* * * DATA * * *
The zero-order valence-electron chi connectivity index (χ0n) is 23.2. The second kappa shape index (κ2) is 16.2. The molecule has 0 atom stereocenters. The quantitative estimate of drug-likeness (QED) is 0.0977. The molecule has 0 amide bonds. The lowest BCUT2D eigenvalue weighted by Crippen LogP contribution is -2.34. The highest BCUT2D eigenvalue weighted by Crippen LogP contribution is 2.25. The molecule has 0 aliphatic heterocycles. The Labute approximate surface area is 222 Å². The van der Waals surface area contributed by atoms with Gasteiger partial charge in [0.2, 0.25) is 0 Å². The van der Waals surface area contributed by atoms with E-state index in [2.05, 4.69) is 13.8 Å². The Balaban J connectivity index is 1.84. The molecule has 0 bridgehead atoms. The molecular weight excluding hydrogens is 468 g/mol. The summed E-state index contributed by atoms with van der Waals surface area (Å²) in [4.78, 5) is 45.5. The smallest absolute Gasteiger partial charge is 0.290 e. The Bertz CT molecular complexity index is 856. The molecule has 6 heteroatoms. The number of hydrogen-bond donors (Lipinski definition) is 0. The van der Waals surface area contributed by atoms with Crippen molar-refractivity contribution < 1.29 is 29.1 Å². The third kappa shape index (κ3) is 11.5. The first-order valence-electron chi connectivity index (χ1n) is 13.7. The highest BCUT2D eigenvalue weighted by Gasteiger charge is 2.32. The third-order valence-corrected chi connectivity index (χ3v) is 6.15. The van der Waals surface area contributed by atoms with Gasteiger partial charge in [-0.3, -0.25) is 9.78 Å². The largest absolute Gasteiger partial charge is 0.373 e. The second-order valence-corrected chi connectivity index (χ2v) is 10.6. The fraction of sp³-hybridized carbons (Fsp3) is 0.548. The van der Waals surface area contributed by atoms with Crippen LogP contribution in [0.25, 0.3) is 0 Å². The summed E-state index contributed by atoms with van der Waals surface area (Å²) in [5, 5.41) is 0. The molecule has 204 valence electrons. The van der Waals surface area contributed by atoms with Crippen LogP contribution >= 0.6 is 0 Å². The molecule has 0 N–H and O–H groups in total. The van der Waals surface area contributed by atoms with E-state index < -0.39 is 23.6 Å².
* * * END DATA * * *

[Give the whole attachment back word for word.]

The zero-order valence-electron chi connectivity index (χ0n) is 23.2. The second kappa shape index (κ2) is 16.2. The molecule has 0 atom stereocenters. The quantitative estimate of drug-likeness (QED) is 0.0977. The molecule has 0 amide bonds. The lowest BCUT2D eigenvalue weighted by Crippen LogP contribution is -2.34. The highest BCUT2D eigenvalue weighted by Crippen LogP contribution is 2.25. The molecule has 0 aliphatic heterocycles. The Labute approximate surface area is 222 Å². The van der Waals surface area contributed by atoms with Gasteiger partial charge in [0.2, 0.25) is 0 Å². The van der Waals surface area contributed by atoms with E-state index in [2.05, 4.69) is 13.8 Å². The Balaban J connectivity index is 1.84. The molecule has 0 bridgehead atoms. The molecular weight excluding hydrogens is 468 g/mol. The summed E-state index contributed by atoms with van der Waals surface area (Å²) in [4.78, 5) is 45.5. The smallest absolute Gasteiger partial charge is 0.290 e. The Bertz CT molecular complexity index is 856. The molecule has 6 heteroatoms. The number of hydrogen-bond donors (Lipinski definition) is 0. The van der Waals surface area contributed by atoms with Crippen molar-refractivity contribution < 1.29 is 29.1 Å². The third kappa shape index (κ3) is 11.5. The first-order valence-electron chi connectivity index (χ1n) is 13.7. The highest BCUT2D eigenvalue weighted by Gasteiger charge is 2.32. The third-order valence-corrected chi connectivity index (χ3v) is 6.15. The van der Waals surface area contributed by atoms with Gasteiger partial charge in [-0.3, -0.25) is 9.78 Å². The largest absolute Gasteiger partial charge is 0.373 e. The second-order valence-corrected chi connectivity index (χ2v) is 10.6. The fraction of sp³-hybridized carbons (Fsp3) is 0.548. The van der Waals surface area contributed by atoms with Crippen LogP contribution in [0.25, 0.3) is 0 Å². The summed E-state index contributed by atoms with van der Waals surface area (Å²) in [5, 5.41) is 0. The molecule has 204 valence electrons. The van der Waals surface area contributed by atoms with Crippen LogP contribution >= 0.6 is 0 Å². The molecule has 0 N–H and O–H groups in total. The van der Waals surface area contributed by atoms with E-state index < -0.39 is 23.6 Å².